Worcestershire Record No. 23 November 2007 pp. 33-34


Roger Umpelby

Given the number and diversity of different invertebrate groups and types, it is not surprising that some are rarely mentioned by naturalists. Looking back through the previous editions of Worcestershire Record I have not found a single article on aphids; this does not do justice to the significance of the group to a lot of our local wildlife. Even nationally aphids rarely get a mention, except when something ‘big’ is reported, such as the large oak aphid, Stomaphis quercus, ‘the biggest aphid in the world – the size of a coffee bean’.

There are about 4000 aphid species world-wide, with over 500 in the UK. Despite the relative lack of information from naturalists about aphids, the group is well studied. Aphids are of great interest to applied entomologists because of their economic role in agriculture and horticulture; consequently many of the pest species are well researched and studied. Apart from weakening plants due to feeding, and the contamination by honeydew, aphids transmit plant viruses, and some produce galls or other growth distortions. An example of an aphid induced gall is the elm balloon-gall aphid, Eriosoma lanuginosum, where the aphids feed inside the gall protected from predators, photos below.

Elm leaf balloon gall caused by aphid Eriosoma lanuginosum. Pictures Roger Umpelby

Role in the food chain

Aphids probably provide food for a wider range of animals (in the broadest sense) than any other invertebrate group. They are prey for many other invertebrates, a number of bird and small mammal species, and even for some amphibians and reptiles. Additionally the copious quantities of honeydew they produce provide food for many invertebrates, plus they are hosts to a range of invertebrate parasites.

To quantify the amount of food aphids provide we need to use a real example:-

The damson-hop aphid, Phorodon humuli; under ideal conditions its size and reproductive details will be:-
Adult body length – about 1.8mm
Adult body weight – about 500μg
Offspring per day – 20 for the first 21 days, then about 12 per day for a further 10 days
Each larva weighs about 15μg at birth
The larvae mature at 11 days, and immediately start to produce young – back to the top.
After one month approximately 725,000 aphids could be descended from our original one aphid. This works out at 725,000 x 500μg = 360g of aphid ‘meat’ in one month.
Honeydew production is estimated to be up to 3x the aphids body weight per day, so the total honeydew produced in a month by this colony could well be several kilogrammes. (I haven’t time to do the calculation!)

Life cycle

Aphid life cycles can be very complex and varied. All aphids reproduce asexually, by parthenogenesis, for at least part of their life cycle (see photo). Some species have no sexual stage; others may go for several years before having a sexual phase. The sexual phase is normally triggered by environmental factors such as day length and temperature, but it may be triggered by the health or seasonal status of the host plant. Most aphid species live on one host plant type (monoecious). About 10% of aphid species have two very different hosts, one in the summer and another in the winter (heteroecious). In heteroecious species, the sexual phase only occurs on one host, normally the winter host where hardy winter eggs are laid (see photo), but asexual reproduction occurs on both hosts. Most aphid species are host-specific, at least to plant family, but sometimes to genus. A few species are polyphagous but even this is limited; Myzus persicae, the most polyphagous of UK species, can feed on <1% of our flowering plant species.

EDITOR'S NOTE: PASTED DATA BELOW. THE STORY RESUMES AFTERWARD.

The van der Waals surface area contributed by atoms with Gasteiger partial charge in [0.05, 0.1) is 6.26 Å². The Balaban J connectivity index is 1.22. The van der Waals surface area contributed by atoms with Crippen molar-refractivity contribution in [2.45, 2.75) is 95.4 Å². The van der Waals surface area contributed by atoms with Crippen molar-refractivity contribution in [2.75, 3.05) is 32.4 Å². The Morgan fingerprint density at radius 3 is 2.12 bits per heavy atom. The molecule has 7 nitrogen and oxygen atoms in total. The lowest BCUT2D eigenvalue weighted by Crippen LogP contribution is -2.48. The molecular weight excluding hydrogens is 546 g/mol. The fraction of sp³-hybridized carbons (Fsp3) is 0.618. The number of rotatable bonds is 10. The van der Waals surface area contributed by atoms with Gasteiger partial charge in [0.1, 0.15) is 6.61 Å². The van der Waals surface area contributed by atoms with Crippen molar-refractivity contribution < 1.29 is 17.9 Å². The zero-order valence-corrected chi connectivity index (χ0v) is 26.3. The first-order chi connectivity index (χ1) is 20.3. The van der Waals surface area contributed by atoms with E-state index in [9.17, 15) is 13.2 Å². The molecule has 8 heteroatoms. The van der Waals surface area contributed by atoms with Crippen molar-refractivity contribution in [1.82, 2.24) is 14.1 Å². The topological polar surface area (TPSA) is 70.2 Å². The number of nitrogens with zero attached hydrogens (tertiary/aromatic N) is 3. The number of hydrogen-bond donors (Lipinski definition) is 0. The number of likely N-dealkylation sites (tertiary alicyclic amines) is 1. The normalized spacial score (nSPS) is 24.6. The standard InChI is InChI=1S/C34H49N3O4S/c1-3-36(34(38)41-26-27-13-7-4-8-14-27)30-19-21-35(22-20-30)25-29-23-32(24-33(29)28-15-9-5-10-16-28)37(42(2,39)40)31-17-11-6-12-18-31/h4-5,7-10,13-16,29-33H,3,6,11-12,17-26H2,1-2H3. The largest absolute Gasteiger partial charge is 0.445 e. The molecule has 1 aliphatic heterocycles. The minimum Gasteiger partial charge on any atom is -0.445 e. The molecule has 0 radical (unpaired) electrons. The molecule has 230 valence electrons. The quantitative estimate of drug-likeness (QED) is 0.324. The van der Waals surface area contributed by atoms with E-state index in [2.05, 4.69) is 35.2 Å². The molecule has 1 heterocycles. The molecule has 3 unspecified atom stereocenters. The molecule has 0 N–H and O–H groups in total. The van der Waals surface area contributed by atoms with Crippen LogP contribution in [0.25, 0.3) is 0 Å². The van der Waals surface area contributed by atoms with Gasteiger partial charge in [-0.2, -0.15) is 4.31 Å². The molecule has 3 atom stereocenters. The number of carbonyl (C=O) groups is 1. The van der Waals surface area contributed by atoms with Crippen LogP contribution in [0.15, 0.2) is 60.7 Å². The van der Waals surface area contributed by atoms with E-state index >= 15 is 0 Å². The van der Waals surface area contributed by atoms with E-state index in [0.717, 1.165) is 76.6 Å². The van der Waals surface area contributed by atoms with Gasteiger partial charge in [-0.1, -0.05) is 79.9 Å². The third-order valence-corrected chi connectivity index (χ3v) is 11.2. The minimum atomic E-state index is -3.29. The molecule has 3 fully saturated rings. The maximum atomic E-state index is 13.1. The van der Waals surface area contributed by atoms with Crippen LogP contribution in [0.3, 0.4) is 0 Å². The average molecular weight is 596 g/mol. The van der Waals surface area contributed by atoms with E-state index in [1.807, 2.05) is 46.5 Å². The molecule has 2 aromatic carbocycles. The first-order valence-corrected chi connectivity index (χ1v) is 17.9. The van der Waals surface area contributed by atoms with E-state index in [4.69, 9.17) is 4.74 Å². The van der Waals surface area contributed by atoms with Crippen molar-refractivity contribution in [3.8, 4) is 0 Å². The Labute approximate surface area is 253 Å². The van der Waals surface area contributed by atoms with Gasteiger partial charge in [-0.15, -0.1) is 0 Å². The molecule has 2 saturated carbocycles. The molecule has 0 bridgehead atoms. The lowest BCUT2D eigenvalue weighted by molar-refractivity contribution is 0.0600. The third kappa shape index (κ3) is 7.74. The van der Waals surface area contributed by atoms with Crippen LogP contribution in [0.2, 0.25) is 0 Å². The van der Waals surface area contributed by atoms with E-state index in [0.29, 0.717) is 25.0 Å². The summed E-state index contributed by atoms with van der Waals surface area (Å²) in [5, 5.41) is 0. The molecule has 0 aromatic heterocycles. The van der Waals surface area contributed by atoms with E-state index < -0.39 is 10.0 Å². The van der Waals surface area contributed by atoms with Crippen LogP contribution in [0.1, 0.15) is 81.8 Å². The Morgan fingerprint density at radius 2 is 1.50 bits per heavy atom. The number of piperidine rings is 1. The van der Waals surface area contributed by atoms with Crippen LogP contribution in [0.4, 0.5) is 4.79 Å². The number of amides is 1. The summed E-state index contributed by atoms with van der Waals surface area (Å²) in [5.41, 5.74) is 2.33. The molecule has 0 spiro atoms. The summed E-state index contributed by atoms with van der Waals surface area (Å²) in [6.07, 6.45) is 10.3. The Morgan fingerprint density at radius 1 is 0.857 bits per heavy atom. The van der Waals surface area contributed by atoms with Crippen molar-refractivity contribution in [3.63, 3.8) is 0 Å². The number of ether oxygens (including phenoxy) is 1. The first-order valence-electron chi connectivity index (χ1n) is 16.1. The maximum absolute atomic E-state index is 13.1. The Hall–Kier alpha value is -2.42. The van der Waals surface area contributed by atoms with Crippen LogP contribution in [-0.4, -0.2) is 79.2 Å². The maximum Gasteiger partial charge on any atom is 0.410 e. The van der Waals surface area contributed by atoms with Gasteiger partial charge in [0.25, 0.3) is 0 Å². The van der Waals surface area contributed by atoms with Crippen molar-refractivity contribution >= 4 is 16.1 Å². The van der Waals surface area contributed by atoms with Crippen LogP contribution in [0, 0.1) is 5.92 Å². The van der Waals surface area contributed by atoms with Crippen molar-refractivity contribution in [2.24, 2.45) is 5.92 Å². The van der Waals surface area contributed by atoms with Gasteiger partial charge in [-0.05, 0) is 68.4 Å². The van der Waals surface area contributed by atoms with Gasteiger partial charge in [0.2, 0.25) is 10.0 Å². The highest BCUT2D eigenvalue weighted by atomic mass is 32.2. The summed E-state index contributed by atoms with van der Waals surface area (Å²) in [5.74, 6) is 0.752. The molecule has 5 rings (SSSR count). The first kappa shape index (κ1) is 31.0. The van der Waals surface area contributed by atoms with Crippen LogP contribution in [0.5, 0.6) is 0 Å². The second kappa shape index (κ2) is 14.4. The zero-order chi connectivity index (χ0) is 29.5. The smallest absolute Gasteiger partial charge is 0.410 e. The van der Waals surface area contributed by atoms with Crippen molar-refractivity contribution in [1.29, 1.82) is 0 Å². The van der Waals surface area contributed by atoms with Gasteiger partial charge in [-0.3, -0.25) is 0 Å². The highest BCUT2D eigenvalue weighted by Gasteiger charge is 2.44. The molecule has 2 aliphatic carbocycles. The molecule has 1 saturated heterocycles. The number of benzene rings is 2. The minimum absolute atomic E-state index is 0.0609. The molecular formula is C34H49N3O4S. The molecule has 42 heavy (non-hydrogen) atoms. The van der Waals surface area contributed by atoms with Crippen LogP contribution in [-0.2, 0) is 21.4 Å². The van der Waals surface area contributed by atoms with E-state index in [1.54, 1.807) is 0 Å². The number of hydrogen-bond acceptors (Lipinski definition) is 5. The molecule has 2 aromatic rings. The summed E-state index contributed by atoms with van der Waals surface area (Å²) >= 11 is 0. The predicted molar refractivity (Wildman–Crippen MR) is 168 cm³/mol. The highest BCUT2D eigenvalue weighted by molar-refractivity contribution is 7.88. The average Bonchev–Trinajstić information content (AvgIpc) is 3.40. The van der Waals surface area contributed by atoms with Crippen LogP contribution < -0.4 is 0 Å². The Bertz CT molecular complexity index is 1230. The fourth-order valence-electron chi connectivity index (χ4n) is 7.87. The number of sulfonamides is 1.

Hardy winter eggs Silver Birch aphid giving birth
Pictures by Roger Umpelby

Aphid highlights in 2007

The very wet summer certainly slowed the population build-up of some species and infestation levels on grasses and low-growing herbaceous plants were considerably lower than average. However some of the larger aphids, particularly some of the tree aphids, thrived.

In May Harry Green passed me a query from a lady near Upton on Severn about problems with her blue spruce tree Picea glauca. The problem proved to be a heavy infestation of Cinara piceae, the greater black spruce bark aphid. This large aphid feeds on the stems, branches and trunk in dense colonies producing copious quantities of honeydew. The tree in question was almost completely covered in honeydew, much of it colonised by sooty mould. Despite the density of the aphids, the aphids would have disappeared by the end of the summer and the tree would show no long-term ill-effects, except for the sooty mould blackened bark and needles; and, re-assuringly for the lady, the aphids are very unlikely to re-appear next year. In contrast if the tree had been infested with the green spruce aphid, Elatobium abietinum, the needles would have gone brown and dropped and the tree would take many years to recover. C. Piceae is just one of 22 Cinara species in the UK.

In September Rosemary Winnall sent some pictures and observations about the large willow aphid, Tuberolachnus salignus, and I warmed to her description of them:- ‘They are distinctive and splendid beasts!’. Over the next couple of months we corresponded, exchanging observations, opinions and photographs, particularly relating to predation and where they go to in late winter. According to some authors predators and parasites are rarely seen attacking T. salignus. However Rosemary photographed the larva one of the Dasysyrphus species hoverflies feeding on T. salignus, and one of the colonies I watched was closely attended by harlequin ladybird adults, larvae and pupae (see photos).

This is a story that is sure to run – watch this space!

Perhaps now aphids will not be a neglected group.

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